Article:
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Wolfie
-1st February 2004, 21:11
Hi all,
Does anyone know who sells good lames for the lowest price (somewhere in the $80-$120 range not including shipping)? My dad wants to get me one for my birthday (almost 14!!!) and we are tired of renting. So, who loves their lames?
Wolfie

foilerist
-1st February 2004, 21:38
ok not too sure of the exchange rate, but I've used both pbt and allstar lames. Both are reasonably comfortable and last well although i did find that with the pbt you kind of get choked if you fasten it right up(Hungarians must have really small necks). Switched to allstar so i could give my kid the old one and be able to breathe on the piste, its nice and light, very comfortable. I'm talking foil lames here not sabre. Hope this helps. I'm in the uk and the prices aren't too much.

Australian
-2nd February 2004, 10:54
if you are fairly thin, try a BG lame...

they are american based (as i assume you are) and fit me wonderfully well.... cept they need to be washed fairly frequently if you are going to comps with weapons control

Wolfie
-3rd February 2004, 00:20
Thanks, I am going to check those brands out.
Wolfie

symon
-26th February 2004, 16:17
drop Triplette in Elkin, north Carolina a line wolfie!! they do some good Lame's ( just ordered the new stretch lame from walter!!)

gbm
-28th February 2004, 20:16
Originally posted by Australian
if you are fairly thin, try a BG lame...

they are american based (as i assume you are) and fit me wonderfully well.... cept they need to be washed fairly frequently if you are going to comps with weapons control

You can wash lames? I thought they would rust or something (and I call myself an armourer...)

neevel
-29th February 2004, 04:54
Lames should be washed periodically-- it'll make a big difference in how long they last. It's especially true of copper lames (like BG's). The salts in sweat will greatly accelerate corrosion (just like ice-melting salts on roads contribute to cars rusting). Washing the lame will get rid of the build-up of sweat salts.

Even though stainless lames resist corrosion, you can still get salts coating the metal strands to the point where it interferes with conductivity.

You want to hand-wash (no washing machines) lames, using a mild detergent (Woolite, Ivory Snow, or equivalent) and a bit of ammonia. Dip the lame in, gently agitate it by hand, then rinse it off under running water and let it air dry.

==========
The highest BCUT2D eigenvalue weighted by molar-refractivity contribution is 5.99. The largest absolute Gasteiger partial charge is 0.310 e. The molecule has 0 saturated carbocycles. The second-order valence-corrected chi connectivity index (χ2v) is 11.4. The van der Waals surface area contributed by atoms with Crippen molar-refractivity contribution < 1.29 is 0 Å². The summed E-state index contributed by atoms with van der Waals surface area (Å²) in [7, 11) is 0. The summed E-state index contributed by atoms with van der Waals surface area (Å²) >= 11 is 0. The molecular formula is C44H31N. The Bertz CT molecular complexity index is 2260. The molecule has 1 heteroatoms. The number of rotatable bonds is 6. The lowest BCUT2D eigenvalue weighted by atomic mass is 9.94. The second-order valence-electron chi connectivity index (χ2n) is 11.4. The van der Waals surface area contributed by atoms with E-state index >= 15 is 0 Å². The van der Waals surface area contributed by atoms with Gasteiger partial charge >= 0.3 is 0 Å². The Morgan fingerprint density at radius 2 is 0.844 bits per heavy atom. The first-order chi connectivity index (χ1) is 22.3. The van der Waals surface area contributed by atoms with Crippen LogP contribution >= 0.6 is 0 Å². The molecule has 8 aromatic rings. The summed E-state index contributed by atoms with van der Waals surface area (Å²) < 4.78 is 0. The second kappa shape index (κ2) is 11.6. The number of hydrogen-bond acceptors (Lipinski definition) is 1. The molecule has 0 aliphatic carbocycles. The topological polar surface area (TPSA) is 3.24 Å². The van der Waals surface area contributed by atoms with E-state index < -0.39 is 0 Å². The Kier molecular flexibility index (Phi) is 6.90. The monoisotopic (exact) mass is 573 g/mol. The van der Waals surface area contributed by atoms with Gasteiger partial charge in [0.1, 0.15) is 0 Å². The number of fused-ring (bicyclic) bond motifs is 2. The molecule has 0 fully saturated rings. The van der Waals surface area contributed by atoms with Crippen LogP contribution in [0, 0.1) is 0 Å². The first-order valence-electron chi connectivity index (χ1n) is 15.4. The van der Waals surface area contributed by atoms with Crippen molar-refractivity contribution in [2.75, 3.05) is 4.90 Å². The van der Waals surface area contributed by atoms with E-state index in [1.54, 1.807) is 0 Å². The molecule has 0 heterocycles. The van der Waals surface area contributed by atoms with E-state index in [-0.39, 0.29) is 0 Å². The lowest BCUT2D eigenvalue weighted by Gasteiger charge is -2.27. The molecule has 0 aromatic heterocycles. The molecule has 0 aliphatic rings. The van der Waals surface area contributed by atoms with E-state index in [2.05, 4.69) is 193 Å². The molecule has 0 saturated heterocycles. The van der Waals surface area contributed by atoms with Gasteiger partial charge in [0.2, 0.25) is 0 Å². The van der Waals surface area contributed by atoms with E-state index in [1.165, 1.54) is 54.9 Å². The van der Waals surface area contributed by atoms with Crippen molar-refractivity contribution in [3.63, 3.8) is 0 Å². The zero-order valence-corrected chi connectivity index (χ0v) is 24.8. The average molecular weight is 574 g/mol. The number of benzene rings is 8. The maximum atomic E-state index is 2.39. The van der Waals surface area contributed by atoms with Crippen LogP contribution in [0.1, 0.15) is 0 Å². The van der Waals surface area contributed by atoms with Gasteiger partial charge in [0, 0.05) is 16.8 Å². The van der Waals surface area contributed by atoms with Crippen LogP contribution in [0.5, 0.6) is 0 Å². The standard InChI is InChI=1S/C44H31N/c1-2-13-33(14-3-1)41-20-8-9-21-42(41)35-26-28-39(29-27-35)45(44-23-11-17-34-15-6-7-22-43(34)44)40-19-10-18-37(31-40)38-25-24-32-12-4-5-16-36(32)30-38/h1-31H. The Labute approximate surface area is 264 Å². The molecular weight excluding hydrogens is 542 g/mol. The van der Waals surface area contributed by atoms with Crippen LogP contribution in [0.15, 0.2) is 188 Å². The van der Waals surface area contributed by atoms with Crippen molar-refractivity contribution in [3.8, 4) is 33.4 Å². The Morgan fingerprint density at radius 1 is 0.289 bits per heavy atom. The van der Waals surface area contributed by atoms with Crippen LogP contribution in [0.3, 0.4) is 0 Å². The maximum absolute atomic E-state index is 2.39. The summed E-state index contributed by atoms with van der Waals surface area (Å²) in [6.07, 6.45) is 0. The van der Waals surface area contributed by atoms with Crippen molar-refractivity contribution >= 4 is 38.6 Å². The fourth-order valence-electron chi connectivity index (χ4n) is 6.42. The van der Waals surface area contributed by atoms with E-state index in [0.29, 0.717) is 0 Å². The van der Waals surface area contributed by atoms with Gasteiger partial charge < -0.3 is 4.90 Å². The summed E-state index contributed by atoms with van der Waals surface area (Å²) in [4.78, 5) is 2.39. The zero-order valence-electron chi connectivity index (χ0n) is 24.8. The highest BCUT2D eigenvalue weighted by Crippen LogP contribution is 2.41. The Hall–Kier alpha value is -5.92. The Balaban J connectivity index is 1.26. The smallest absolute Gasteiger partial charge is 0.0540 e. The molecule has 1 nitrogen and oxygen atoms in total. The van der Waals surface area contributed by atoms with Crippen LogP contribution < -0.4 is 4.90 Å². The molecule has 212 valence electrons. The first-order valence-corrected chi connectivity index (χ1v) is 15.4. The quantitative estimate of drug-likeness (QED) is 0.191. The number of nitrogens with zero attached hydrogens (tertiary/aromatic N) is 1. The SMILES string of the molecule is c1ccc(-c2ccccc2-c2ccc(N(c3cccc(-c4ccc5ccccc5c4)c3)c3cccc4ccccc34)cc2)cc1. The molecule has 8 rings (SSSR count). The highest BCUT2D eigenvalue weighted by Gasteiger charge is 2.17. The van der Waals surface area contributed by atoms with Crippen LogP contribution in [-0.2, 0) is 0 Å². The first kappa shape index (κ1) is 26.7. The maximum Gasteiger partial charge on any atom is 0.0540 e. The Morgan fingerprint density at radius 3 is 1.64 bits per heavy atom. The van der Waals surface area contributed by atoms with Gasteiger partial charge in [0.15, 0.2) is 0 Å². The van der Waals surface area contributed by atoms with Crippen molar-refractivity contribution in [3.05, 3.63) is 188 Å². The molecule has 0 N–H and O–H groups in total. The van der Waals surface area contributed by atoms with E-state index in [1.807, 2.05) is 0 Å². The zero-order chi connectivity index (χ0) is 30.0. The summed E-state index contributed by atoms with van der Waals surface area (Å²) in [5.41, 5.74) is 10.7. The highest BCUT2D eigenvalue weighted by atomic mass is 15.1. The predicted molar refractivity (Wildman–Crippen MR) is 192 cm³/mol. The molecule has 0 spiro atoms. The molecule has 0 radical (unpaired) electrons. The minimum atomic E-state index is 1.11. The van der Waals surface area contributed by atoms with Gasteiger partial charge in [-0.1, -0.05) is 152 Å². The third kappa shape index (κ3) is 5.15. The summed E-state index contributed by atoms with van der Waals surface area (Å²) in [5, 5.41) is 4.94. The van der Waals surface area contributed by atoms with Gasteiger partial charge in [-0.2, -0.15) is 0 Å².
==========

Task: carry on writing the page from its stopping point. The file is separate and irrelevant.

-Dave

Australian
-29th February 2004, 09:00
Originally posted by neevel
Lames should be washed periodically-- it'll make a big difference in how long they last. It's especially true of copper lames (like BG's). The salts in sweat will greatly accelerate corrosion (just like ice-melting salts on roads contribute to cars rusting). Washing the lame will get rid of the build-up of sweat salts.

Even though stainless lames resist corrosion, you can still get salts coating the metal strands to the point where it interferes with conductivity.

You want to hand-wash (no washing machines) lames, using a mild detergent (Woolite, Ivory Snow, or equivalent) and a bit of ammonia. Dip the lame in, gently agitate it by hand, then rinse it off under running water and let it air dry.

-Dave

i find a extra bit of lemon juice keeps me under that 5 ohm limit ;)

symon
-29th February 2004, 21:15
Srb mentioned somthing about washing you're Lame in Lemon juice on another thread but he went into indepth on the scientific part though that when right over my head:confused:
but give the guy his dues he had just done his chemical comosition!!

oddball
-11th March 2004, 11:43
Washing machines are ok for LP lames. Well, mine still works!!

Insipiens
-11th March 2004, 15:07
srb's in depth science point was (I think) that Lemon juice is a mild acid and therefore will disolve the salts that have built up from washing powder.

I have an old lame (ten years) which has not seen use for that time and was not conducting on the front (back is fine). I have tried lemon juice trick and need to check at the club if it works now. Only mine was with lime juice as I had no lemons at the time. ;)